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Visit Today’s Art

Today’s Art festival was on last week in Scheveningen, near the Hague. This year’s theme was The Fluidity Aspect, curated by Petra Heck. The topic and the location were a perfect match, add glorious weather and you can imagine a visit was a pretty glorious way to spend an afternoon and evening. Yours truly was smart enough to go this year and wasn’t disappointed.


I arrived (a little too) early: all I could see at 3pm was the exhibit near the sea. A lovely walk through the yacht harbour – I had to look for markings of blue tape along the walking paths to get there – took me to the seaside where the exhibit was setup:

“The exhibition is located in the basements of a building located on the Scheveningen boulevard [that] originally functioned as a sea beaconing control post. Until recently it was the archive of the International Criminal Tribunal for the former Yugoslavia. The building and the surrounding terrain used to be hermetically sealed. It is still surrounded by high fences and its architectural design is very closed. In the building’s basement spaces the remnants of two servers, a safe-like closet and a bundle of cut-off cables coming from the wall remain.”

This spooky place seemed really closed at first, but using a back door I entered the dark, windowless basemement divided up into segments with art works. A lot of the works I really were kinetic works and light works whose behaviors were controlled by live data streams of eg. local weather, or by user interactions in pretty radical ways. Here are some favorites:


Trace – HC Gilje

This clever way of positioning programming LED strips in a space gives a very spooky atmosphere that you can just keep looking at. The moving lights constantly illuminate the room from different angles, resulting in a play of shadows. A view that reminds me of having a bedroom window on the street side: every time a car drives by you could see the shadows of the street lights and trees moving through your room. 

HC Gilje – Trace



Zimoun’s 216 prepared dc-motors, filler wire 1.0mm installation presents the viewer with a maddening sound scape of scraping metal wires lining the walls of a white square room.



Stefan Tiefengrabers’ User Generated Server Destruction plays with the common assumption that everything online is untangible and has no physical aspects. Not many people think of the physical servers hosting websites, and the fact that, when the hardware is compromised the websites won’t be online any longer. Art work with a great sense of humour.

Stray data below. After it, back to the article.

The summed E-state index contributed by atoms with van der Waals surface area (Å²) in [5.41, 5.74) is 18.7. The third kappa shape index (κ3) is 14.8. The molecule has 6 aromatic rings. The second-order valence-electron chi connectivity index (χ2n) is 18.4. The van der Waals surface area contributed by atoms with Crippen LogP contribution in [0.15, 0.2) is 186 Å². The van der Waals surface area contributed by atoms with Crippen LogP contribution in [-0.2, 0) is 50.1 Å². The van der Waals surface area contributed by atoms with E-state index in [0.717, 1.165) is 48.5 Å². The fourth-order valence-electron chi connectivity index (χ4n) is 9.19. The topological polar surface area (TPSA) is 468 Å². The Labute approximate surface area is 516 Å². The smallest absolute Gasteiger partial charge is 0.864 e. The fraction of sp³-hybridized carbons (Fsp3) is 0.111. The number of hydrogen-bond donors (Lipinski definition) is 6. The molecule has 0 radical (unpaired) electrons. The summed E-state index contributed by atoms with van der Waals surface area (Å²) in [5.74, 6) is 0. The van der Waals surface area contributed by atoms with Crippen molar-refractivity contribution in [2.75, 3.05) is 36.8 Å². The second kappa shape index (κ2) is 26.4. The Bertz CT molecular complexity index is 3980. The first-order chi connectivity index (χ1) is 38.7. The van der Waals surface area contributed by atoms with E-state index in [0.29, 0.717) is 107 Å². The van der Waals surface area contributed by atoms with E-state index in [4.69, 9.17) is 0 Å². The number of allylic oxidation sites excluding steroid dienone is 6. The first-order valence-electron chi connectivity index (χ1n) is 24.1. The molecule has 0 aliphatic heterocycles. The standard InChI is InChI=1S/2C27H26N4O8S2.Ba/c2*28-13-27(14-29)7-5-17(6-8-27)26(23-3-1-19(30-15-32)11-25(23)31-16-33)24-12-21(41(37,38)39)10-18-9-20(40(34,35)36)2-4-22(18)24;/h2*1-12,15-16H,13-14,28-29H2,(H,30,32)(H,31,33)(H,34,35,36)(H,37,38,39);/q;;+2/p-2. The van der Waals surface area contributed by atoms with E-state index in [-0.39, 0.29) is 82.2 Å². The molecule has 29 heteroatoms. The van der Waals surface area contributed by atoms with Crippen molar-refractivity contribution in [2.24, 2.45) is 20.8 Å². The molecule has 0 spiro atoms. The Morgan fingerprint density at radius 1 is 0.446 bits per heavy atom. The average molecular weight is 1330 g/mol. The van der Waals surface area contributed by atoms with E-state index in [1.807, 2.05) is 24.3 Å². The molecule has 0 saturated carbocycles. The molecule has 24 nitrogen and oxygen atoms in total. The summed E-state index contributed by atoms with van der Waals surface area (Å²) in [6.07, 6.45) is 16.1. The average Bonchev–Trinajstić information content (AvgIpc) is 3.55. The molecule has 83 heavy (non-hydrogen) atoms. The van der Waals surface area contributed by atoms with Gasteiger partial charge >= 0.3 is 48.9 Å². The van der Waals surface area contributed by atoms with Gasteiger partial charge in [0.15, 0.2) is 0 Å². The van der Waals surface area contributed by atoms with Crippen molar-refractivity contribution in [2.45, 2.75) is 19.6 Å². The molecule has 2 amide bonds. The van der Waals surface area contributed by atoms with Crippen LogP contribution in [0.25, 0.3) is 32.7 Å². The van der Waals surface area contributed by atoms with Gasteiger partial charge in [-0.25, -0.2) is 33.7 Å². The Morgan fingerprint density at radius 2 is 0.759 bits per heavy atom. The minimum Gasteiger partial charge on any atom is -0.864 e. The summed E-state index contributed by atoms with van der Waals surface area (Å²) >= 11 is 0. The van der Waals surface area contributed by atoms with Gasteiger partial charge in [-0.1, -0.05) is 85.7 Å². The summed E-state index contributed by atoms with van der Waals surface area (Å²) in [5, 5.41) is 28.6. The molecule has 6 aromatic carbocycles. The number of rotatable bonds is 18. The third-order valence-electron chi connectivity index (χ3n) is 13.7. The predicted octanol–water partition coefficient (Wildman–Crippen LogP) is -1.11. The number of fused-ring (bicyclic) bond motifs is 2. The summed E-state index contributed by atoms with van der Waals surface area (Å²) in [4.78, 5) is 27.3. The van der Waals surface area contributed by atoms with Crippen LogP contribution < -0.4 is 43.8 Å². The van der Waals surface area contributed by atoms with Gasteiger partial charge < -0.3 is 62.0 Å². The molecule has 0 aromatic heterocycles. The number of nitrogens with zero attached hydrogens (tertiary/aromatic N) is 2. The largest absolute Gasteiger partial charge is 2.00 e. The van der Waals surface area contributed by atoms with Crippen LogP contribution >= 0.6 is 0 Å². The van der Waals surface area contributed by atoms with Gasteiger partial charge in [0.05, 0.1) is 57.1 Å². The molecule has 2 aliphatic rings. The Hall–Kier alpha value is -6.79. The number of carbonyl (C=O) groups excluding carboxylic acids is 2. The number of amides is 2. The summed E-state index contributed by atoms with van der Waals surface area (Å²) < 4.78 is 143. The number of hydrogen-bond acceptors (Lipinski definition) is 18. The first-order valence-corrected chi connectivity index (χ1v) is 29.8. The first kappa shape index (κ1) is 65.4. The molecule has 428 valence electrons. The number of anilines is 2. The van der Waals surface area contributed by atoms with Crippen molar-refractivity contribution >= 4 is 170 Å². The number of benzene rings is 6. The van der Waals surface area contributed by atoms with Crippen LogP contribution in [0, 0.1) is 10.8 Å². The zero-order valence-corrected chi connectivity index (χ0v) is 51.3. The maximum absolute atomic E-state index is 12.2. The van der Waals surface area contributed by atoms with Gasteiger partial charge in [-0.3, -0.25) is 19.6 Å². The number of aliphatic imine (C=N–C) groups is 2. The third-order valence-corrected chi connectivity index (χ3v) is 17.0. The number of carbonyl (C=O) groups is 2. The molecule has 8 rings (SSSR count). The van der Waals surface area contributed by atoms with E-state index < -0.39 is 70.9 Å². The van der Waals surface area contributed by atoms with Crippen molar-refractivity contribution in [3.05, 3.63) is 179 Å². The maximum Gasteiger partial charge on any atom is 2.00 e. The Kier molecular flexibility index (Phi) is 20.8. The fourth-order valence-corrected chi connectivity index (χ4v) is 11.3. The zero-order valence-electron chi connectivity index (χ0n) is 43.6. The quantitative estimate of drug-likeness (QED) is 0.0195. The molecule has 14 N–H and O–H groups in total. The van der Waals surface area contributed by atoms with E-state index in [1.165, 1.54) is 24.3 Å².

Heliosphere by Mathijs Munnik was another awe inspiring kinetic work I spent about a half hour with. A grid of pillars with motors mounted on top swing lights into motion, creating varying patterns of moving lights. The dark space makes that you see patterns long after the lights have died down. A very hypnotic experience. Data about solar wind activity and strength of interplanetary magnetic fields are used to control the motions of the motors and the patterns created.




Lastly, I went to see the Ilinx experience by Christopher Salter, TeZ & Valerie Lamontagne. I was lucky enough to be able to get a slot right away and recommended this work to everyone at MediaLAB. Four visitors at a time are dressed up in suits with sensors and vibrating motors before being fitted with a blurry, waxed milkglass visor. Visitors are taken to another space where they spend about 20 minutes in a sound scape, exploring and experiencing blurry sensations of skin, vision and sound. What struck me about this work most is that seeing less and being less aware of what was actually happening, what the space looked like or where the others were, was actually the strongest aspect of this piece. Your imagination goes wild! And your balance is all off….weird weirder weirderderst.

Oh and of course there was this strange installation Lead Angels 1.0 by Freek de Wilde. This is one of those way over my head complicated works exploring scientific concepts like radiation, nuclear energy and quantum mechanics. What it all means….I don’t know, but it looked like cryptonite sensing the supermen in the room and small windmills responding to people’s aura’s. Great fun day with fireworks for dessert.